Consular services, Fees, Passports and visas.

    Accordingly, for the reasons stated in the preamble, 22 CFR part 22 
is amended as follows:

PART 22--SCHEDULE OF FEES FOR CONSULAR SERVICES--DEPARTMENT OF 
STATE AND FOREIGN SERVICE

0
1. The authority citation for part 22 continues to read as follows:

    Authority:  8 U.S.C. 1101 note, 1153 note, 1183a note, 1351, 
1351 note, 1714, 1714 note; 10 U.S.C. 2602(c); 11 U.S.C. 1157 note; 
22 U.S.C. 214, 214 note, 1475e, 2504(a), 4201, 4206, 4215, 4219, 
6551; 31 U.S.C. 9701; Exec. Order 10,718, 22 FR 4632 (1957); Exec. 
Order 11,295, 31 FR 10603 (1966).

0
2. Section 22.1 is amended by revising the introductory text and items 
8, 21, 32, 34, 35, and 75 in the ``Schedule of Fees for Consular 
Services'' table and removing item 36 to read as follows:


Sec.  22.1  Schedule of fees.

    The following table sets forth the new fees for the following 
categories listed on the U.S. Department of State's Schedule of Fees 
for Consular Services:

                 Schedule of Fees for Consular Services
------------------------------------------------------------------------
              Item No.                                Fee
------------------------------------------------------------------------
                    PASSPORT AND CITIZENSHIP SERVICES
------------------------------------------------------------------------
 
                              * * * * * * *
8. Administrative Processing of       $2,350
 Formal Renunciation of U.S.
 Citizenship.
 
------------------------------------------------------------------------
                              * * * * * * *
                       NONIMMIGRANT VISA SERVICES
------------------------------------------------------------------------
 
                              * * * * * * *
21. Nonimmigrant Visa Application
 and Border Crossing Card Processing
 Fees (per person):
    (a) Non-petition-based            $160
     nonimmigrant visa (except E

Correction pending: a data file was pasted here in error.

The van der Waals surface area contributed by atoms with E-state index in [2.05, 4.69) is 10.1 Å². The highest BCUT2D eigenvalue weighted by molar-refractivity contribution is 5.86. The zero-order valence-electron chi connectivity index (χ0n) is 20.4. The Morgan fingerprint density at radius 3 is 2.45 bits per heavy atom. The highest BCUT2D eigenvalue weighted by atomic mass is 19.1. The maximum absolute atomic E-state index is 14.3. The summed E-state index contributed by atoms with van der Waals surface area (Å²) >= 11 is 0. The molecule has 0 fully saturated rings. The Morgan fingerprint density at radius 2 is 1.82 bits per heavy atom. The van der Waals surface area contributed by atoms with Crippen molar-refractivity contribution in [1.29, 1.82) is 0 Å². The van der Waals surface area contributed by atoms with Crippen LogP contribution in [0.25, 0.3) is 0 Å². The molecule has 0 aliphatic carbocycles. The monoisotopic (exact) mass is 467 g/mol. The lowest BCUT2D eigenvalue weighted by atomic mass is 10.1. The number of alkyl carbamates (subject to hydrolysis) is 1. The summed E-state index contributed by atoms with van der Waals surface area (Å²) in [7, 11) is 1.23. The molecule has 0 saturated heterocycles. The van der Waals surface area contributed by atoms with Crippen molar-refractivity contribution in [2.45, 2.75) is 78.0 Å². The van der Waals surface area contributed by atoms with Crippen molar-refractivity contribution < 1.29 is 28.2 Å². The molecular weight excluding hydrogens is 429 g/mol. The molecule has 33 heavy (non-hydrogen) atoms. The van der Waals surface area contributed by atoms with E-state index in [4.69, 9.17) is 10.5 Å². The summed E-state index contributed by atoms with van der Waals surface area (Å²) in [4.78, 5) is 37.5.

category).
    (b) H, L, O, P, Q and R category  $190
     nonimmigrant visa.

[[Page 51254]]

 
    (c) E category nonimmigrant visa  $205
    (d) K category (fianc[eacute])    $265
     nonimmigrant visa.
    (e) Border crossing card--age 15  $160
     and over (10 year validity).
    (f) Border crossing card--under   $16
     age 15; for Mexican citizens if
     parent or guardian has or is
     applying for a border crossing
     card (valid 10 years or until
     the applicant reaches age 15,
     whichever is sooner).
 
------------------------------------------------------------------------
                              * * * * * * *
                   IMMIGRANT AND SPECIAL VISA SERVICES
------------------------------------------------------------------------
 
                              * * * * * * *
32. Immigrant Visa Application
 Processing Fee (per person)
    (a) Immediate relative and        $325
     family preference applications.
    (b) Employment-based              $345
     applications.
    (c) Other immigrant visa          $205
     applications (including I-360
     self-petitioners and special
     immigrant visa applicants).
    (d) Certain Iraqi and Afghan      NO FEE.
     special immigrant visa
     applications.
 
                              * * * * * * *
34. Affidavit of Support Review       $120
 (only when reviewed domestically).
35. Special Visa Services:
    (a) Determining Returning         $180
     Resident Status.
    (b) Waiver of two year residency  $120
     requirement.
    (c) Waiver of immigrant visa      For fee amount, see 8 CFR
     ineligibility (collected for      103.7(b)(1).
     USCIS and subject to change).
    (d) Refugee or significant        NO FEE.
     public benefit parole case
     processing.
(Items 36 through 40 vacant.)
 
------------------------------------------------------------------------
                              * * * * * * *
                         ADMINISTRATIVE SERVICES
------------------------------------------------------------------------
 
                              * * * * * * *
75. Consular Time Charges: As         $135
 required by this schedule and for
 fee services performed away from
 the office or during after-duty
 hours (per hour or part thereof/per
 consular officer).
 
                              * * * * * * *
------------------------------------------------------------------------


    Dated: August 14, 2014.
Patrick Kennedy,
Under Secretary of State for Management, Department of State.
[FR Doc. 2014-20516 Filed 8-27-14; 8:45 am]
BILLING CODE 4710-06-P